The Native American Rights Fund has developed four written manuals about the rights, roles and options of tribes in education. The manuals contain comprehensive information never before compiled or presented. They offer many suggestions about what tribes can do now, using federal, state and tribal laws to exercise their sovereignty over the education of their tribal members regardless of the primary provider of the education - federal, state or tribal government. They also set forth the financial and human resources that tribes must assess to determine the scope of their education efforts. Since their publication, NARF has distributed approximately 6,000 copies of the manuals to governments, schools, organizations, and individuals. NARF is currently developing a fifth set of materials that will detail the history of federal education laws that have provisions on tribal education departments

NARF continues to promote the benefits of a cooperative approach to education reform in Indian country. The 1998 Executive Order on American Indian and Alaska Native Education exemplifies the results of this approach. NARF continues to work with National Indian Education Association, National Advisory Council on Indian Education, Center for Law & Education, National Congress of American Indians, National Association of Federally Impacted Schools, the National Indian School Board Association, and many federal and state agencies in helping Indian students succeed academically

Executive Order on American Indian and Alaska Native Education

The landmark Executive Order on American Indian and Alaska Native Education is the result of more than four years of focused efforts by the Native American Rights Fund, the National Congress of American Indians, the National Indian Education Association and the National Advisory Council on Indian Education in cooperation with the Clinton Administration. The Executive Order will ensure that all American Indian students achieve higher academic success in schools through an environment of increased federal accountability and tribal involvement and control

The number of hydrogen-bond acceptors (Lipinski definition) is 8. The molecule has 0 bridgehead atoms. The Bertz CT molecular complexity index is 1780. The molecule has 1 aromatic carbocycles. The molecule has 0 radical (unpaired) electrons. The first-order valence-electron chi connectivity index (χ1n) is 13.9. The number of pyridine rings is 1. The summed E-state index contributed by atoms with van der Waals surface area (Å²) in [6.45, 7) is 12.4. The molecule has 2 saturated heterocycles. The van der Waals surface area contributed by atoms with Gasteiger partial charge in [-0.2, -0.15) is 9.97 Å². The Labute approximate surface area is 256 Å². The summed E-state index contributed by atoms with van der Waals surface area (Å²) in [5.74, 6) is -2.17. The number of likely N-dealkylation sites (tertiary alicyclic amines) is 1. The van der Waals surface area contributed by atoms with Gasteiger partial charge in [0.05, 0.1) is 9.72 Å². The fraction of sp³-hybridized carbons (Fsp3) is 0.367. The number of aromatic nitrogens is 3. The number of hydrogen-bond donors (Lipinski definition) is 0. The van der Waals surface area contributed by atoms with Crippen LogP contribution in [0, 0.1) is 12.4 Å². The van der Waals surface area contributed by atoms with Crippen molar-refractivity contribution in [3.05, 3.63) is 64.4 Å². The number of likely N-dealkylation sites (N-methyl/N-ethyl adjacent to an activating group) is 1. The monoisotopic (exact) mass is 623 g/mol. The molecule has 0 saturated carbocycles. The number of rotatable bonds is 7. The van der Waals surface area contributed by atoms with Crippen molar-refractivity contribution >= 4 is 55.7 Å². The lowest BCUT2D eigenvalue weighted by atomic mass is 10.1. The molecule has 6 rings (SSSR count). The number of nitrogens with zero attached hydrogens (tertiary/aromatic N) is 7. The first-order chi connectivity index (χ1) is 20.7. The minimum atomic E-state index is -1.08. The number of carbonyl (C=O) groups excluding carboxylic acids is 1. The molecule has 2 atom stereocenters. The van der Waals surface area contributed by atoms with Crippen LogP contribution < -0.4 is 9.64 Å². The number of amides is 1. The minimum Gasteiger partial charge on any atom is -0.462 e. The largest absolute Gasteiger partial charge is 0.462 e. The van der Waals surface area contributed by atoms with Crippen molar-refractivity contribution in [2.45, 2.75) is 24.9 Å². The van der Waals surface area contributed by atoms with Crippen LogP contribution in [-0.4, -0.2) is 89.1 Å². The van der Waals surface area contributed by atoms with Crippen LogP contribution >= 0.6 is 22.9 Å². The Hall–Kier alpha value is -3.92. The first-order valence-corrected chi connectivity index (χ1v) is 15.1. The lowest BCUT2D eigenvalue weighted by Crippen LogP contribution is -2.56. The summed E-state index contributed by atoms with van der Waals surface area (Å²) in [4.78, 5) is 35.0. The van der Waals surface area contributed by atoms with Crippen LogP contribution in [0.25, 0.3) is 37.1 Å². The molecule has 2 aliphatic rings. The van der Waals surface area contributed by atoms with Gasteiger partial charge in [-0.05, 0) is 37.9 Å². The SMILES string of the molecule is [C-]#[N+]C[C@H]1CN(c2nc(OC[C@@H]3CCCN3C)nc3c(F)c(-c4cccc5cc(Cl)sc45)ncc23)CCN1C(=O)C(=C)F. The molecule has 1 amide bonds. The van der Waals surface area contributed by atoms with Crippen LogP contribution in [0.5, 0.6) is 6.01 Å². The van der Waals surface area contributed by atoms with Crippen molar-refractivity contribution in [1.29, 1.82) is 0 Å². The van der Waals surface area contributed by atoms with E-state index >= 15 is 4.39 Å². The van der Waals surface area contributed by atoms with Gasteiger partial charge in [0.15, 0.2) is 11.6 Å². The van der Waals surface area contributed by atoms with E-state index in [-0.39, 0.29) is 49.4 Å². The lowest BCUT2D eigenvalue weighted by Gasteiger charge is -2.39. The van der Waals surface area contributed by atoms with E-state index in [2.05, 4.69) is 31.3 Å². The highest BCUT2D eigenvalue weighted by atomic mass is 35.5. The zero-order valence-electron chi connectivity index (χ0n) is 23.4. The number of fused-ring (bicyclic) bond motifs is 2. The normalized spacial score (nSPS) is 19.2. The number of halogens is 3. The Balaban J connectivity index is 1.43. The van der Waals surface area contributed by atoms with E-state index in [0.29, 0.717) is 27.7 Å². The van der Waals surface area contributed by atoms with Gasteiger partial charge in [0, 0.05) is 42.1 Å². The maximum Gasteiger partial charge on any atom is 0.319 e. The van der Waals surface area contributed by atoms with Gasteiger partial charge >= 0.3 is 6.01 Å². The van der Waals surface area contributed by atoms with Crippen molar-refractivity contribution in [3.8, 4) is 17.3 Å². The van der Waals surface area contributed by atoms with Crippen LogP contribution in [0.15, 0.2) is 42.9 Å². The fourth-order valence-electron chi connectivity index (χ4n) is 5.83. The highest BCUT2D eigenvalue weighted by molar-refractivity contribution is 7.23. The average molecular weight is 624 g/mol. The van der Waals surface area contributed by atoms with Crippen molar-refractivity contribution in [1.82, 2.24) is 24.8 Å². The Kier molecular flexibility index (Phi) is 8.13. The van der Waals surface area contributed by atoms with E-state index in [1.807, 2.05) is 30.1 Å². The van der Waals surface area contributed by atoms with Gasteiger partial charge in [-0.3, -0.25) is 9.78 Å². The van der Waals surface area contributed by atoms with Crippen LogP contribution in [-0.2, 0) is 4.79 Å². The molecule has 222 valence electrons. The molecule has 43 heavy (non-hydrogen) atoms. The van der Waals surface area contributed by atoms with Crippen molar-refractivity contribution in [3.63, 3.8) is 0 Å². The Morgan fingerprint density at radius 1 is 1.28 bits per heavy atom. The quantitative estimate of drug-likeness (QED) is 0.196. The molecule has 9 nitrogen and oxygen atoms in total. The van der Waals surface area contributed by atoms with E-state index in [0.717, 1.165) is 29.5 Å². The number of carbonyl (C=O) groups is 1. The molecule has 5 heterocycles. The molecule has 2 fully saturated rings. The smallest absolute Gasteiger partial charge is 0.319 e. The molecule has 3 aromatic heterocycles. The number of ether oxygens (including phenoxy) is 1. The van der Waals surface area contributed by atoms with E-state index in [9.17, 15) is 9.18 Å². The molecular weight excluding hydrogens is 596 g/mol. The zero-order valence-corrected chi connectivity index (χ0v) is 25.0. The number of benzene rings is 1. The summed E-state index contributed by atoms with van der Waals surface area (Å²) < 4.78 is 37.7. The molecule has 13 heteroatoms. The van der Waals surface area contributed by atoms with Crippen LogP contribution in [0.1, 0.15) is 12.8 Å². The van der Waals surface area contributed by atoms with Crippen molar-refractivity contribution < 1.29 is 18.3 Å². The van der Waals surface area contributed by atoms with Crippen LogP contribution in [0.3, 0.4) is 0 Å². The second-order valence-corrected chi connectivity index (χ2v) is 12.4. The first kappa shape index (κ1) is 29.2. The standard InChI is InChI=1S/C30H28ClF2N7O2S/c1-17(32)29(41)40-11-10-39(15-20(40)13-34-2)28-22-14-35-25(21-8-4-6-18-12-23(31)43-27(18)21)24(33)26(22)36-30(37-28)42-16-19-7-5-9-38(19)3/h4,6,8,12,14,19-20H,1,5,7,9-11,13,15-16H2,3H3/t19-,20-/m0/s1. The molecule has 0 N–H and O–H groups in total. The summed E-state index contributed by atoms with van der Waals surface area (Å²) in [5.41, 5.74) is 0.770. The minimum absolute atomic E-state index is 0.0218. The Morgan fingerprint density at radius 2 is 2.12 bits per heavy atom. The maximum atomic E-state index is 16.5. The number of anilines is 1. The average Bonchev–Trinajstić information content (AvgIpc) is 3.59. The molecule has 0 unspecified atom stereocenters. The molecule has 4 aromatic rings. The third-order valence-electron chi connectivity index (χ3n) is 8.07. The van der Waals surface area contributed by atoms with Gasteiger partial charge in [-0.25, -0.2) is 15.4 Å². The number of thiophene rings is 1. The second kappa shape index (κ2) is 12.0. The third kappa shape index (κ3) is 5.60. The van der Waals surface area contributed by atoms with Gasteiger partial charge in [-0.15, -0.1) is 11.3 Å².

"The overriding goal of the Executive Order is improve the quality of Indian education starting with the coordination of policy at the federal level, which will ultimately benefit the 600,000 American Indian and Alaska Native students in this country," says Native American Rights Fund Executive Director John Echohawk. "The President's Executive Order on Indian Education will go a long way in ensuring that all federal agencies work with Tribes and Indian communities in every aspect of education from Native languages and cultures to science and technology."

Perhaps the greatest strength of the Executive Order is its comprehensive, unifying nature, and inclusion of all federal agencies and all Indian students. In particular, it 1) directs and defines comprehensive and uniform agency implementation of existing laws; 2) ensures that American Indian students have equitable access to federal education resources; 3) ensures that Native American schools and students are included in major national education initiatives; 4) coordinates and promotes inter-agency efforts to improve Indian education; 5) coordinates and promotes federal-tribal partnerships to improve Indian education; 6) ensures greater federal responsiveness, responsibility and accountability; and 7) provides direction for new federal Indian education laws, policies, and initiatives, including budget appropriations.

On the Case

Melody McCoy, a member of the Cherokee Tribe, joined NARF as a staff attorney in October 1986. She has worked primarily in the areas of tribal rights in education and jurisdiction in Indian Country. Melody has a Bachelor of Arts degree from Harvard University and a law degree from the University of Michigan. She is admitted to practice law in Colorado and Massachusetts.

Donald R. Wharton, joined the Native American Rights Fund in 1988 to direct its Economic Development Law Project. After directing the project which included environmental issues for six years, Don assumed responsibility for other cases at NARF in the area of tribal jurisdiction. Before joining our staff, he served as the founding Director of Oregon Legal Services Native American Program; Assistant Attorney General for the Navajo Nation Department of Justice; Staff Attorney for the Office of the Solicitor, U.S. Department of the Interior; Special Counsel to the American Indian Policy Review Commission; U.S. Senate; and General Counsel to the Klamath Tribe of Oregon. Don is a graduate of Colorado State University (1970) and the University of Colorado School of Law (1973).